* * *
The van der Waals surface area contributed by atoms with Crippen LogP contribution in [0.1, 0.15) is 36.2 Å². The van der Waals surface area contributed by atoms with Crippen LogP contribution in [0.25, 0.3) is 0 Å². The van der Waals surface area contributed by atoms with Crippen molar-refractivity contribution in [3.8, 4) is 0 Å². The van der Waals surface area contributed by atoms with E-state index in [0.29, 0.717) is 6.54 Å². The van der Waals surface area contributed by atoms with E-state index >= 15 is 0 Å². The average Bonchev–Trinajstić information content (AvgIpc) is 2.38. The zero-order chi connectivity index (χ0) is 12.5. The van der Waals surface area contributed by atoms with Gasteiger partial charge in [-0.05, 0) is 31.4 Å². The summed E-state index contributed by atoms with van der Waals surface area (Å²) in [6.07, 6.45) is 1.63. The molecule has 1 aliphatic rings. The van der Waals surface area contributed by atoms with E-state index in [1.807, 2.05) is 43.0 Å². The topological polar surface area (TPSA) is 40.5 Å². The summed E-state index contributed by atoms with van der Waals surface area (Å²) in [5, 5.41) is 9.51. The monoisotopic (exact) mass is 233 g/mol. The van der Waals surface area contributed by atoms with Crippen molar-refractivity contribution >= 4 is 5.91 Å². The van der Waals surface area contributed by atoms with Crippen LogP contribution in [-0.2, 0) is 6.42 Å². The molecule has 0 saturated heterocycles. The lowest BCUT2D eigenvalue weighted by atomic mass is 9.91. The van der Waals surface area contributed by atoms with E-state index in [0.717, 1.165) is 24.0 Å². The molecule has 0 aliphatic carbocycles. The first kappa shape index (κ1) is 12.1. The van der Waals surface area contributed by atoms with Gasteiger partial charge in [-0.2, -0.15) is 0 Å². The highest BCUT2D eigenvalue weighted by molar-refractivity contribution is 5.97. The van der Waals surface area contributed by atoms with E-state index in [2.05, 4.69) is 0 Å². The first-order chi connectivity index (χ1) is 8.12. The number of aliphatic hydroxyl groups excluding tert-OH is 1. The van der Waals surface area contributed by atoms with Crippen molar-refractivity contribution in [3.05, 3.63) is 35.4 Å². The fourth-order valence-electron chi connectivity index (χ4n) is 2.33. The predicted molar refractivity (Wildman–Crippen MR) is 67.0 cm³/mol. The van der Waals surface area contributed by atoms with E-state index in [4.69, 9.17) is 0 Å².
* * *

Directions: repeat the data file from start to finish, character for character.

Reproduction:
The van der Waals surface area contributed by atoms with Crippen LogP contribution in [0.1, 0.15) is 36.2 Å². The van der Waals surface area contributed by atoms with Crippen LogP contribution in [0.25, 0.3) is 0 Å². The van der Waals surface area contributed by atoms with Crippen molar-refractivity contribution in [3.8, 4) is 0 Å². The van der Waals surface area contributed by atoms with E-state index in [0.29, 0.717) is 6.54 Å². The van der Waals surface area contributed by atoms with E-state index >= 15 is 0 Å². The average Bonchev–Trinajstić information content (AvgIpc) is 2.38. The zero-order chi connectivity index (χ0) is 12.5. The van der Waals surface area contributed by atoms with Gasteiger partial charge in [-0.05, 0) is 31.4 Å². The summed E-state index contributed by atoms with van der Waals surface area (Å²) in [6.07, 6.45) is 1.63. The molecule has 1 aliphatic rings. The van der Waals surface area contributed by atoms with E-state index in [1.807, 2.05) is 43.0 Å². The topological polar surface area (TPSA) is 40.5 Å². The summed E-state index contributed by atoms with van der Waals surface area (Å²) in [5, 5.41) is 9.51. The monoisotopic (exact) mass is 233 g/mol. The van der Waals surface area contributed by atoms with Crippen molar-refractivity contribution >= 4 is 5.91 Å². The van der Waals surface area contributed by atoms with Crippen LogP contribution in [-0.2, 0) is 6.42 Å². The molecule has 0 saturated heterocycles. The lowest BCUT2D eigenvalue weighted by atomic mass is 9.91. The van der Waals surface area contributed by atoms with E-state index in [0.717, 1.165) is 24.0 Å². The molecule has 0 aliphatic carbocycles. The first kappa shape index (κ1) is 12.1. The van der Waals surface area contributed by atoms with Gasteiger partial charge in [-0.2, -0.15) is 0 Å². The highest BCUT2D eigenvalue weighted by molar-refractivity contribution is 5.97. The van der Waals surface area contributed by atoms with E-state index in [2.05, 4.69) is 0 Å². The first-order chi connectivity index (χ1) is 8.12. The number of aliphatic hydroxyl groups excluding tert-OH is 1. The van der Waals surface area contributed by atoms with Crippen molar-refractivity contribution in [3.05, 3.63) is 35.4 Å². The fourth-order valence-electron chi connectivity index (χ4n) is 2.33. The predicted molar refractivity (Wildman–Crippen MR) is 67.0 cm³/mol. The van der Waals surface area contributed by atoms with E-state index in [4.69, 9.17) is 0 Å².